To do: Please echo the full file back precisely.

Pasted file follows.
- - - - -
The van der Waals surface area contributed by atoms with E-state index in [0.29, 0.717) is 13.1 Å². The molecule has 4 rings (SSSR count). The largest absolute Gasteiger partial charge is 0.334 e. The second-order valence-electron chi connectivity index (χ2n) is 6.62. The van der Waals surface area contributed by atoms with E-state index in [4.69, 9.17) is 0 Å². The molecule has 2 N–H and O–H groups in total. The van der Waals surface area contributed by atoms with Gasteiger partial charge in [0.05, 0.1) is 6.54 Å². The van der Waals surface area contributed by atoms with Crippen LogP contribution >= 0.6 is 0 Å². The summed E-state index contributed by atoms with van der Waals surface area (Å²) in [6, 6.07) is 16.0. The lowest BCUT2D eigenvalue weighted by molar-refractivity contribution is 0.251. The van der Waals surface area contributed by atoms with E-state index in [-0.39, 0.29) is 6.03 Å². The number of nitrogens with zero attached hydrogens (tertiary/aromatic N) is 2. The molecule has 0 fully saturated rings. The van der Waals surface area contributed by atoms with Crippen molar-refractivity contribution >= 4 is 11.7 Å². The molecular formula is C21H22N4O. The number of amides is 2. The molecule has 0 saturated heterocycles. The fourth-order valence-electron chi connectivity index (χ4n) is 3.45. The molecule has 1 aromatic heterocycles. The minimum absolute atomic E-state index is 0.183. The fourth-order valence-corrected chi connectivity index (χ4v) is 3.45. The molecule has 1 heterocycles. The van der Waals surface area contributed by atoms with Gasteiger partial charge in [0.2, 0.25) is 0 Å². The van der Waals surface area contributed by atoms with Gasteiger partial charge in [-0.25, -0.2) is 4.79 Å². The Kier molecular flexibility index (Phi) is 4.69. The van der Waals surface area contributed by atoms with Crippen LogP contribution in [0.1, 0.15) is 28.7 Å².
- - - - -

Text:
The van der Waals surface area contributed by atoms with E-state index in [0.29, 0.717) is 13.1 Å². The molecule has 4 rings (SSSR count). The largest absolute Gasteiger partial charge is 0.334 e. The second-order valence-electron chi connectivity index (χ2n) is 6.62. The van der Waals surface area contributed by atoms with E-state index in [4.69, 9.17) is 0 Å². The molecule has 2 N–H and O–H groups in total. The van der Waals surface area contributed by atoms with Gasteiger partial charge in [0.05, 0.1) is 6.54 Å². The van der Waals surface area contributed by atoms with Crippen LogP contribution >= 0.6 is 0 Å². The summed E-state index contributed by atoms with van der Waals surface area (Å²) in [6, 6.07) is 16.0. The lowest BCUT2D eigenvalue weighted by molar-refractivity contribution is 0.251. The van der Waals surface area contributed by atoms with E-state index in [-0.39, 0.29) is 6.03 Å². The number of nitrogens with zero attached hydrogens (tertiary/aromatic N) is 2. The molecule has 0 fully saturated rings. The van der Waals surface area contributed by atoms with Crippen molar-refractivity contribution >= 4 is 11.7 Å². The molecular formula is C21H22N4O. The number of amides is 2. The molecule has 0 saturated heterocycles. The fourth-order valence-electron chi connectivity index (χ4n) is 3.45. The molecule has 1 aromatic heterocycles. The minimum absolute atomic E-state index is 0.183. The fourth-order valence-corrected chi connectivity index (χ4v) is 3.45. The molecule has 1 heterocycles. The van der Waals surface area contributed by atoms with Gasteiger partial charge in [0.2, 0.25) is 0 Å². The van der Waals surface area contributed by atoms with Gasteiger partial charge in [-0.25, -0.2) is 4.79 Å². The Kier molecular flexibility index (Phi) is 4.69. The van der Waals surface area contributed by atoms with Crippen LogP contribution in [0.1, 0.15) is 28.7 Å².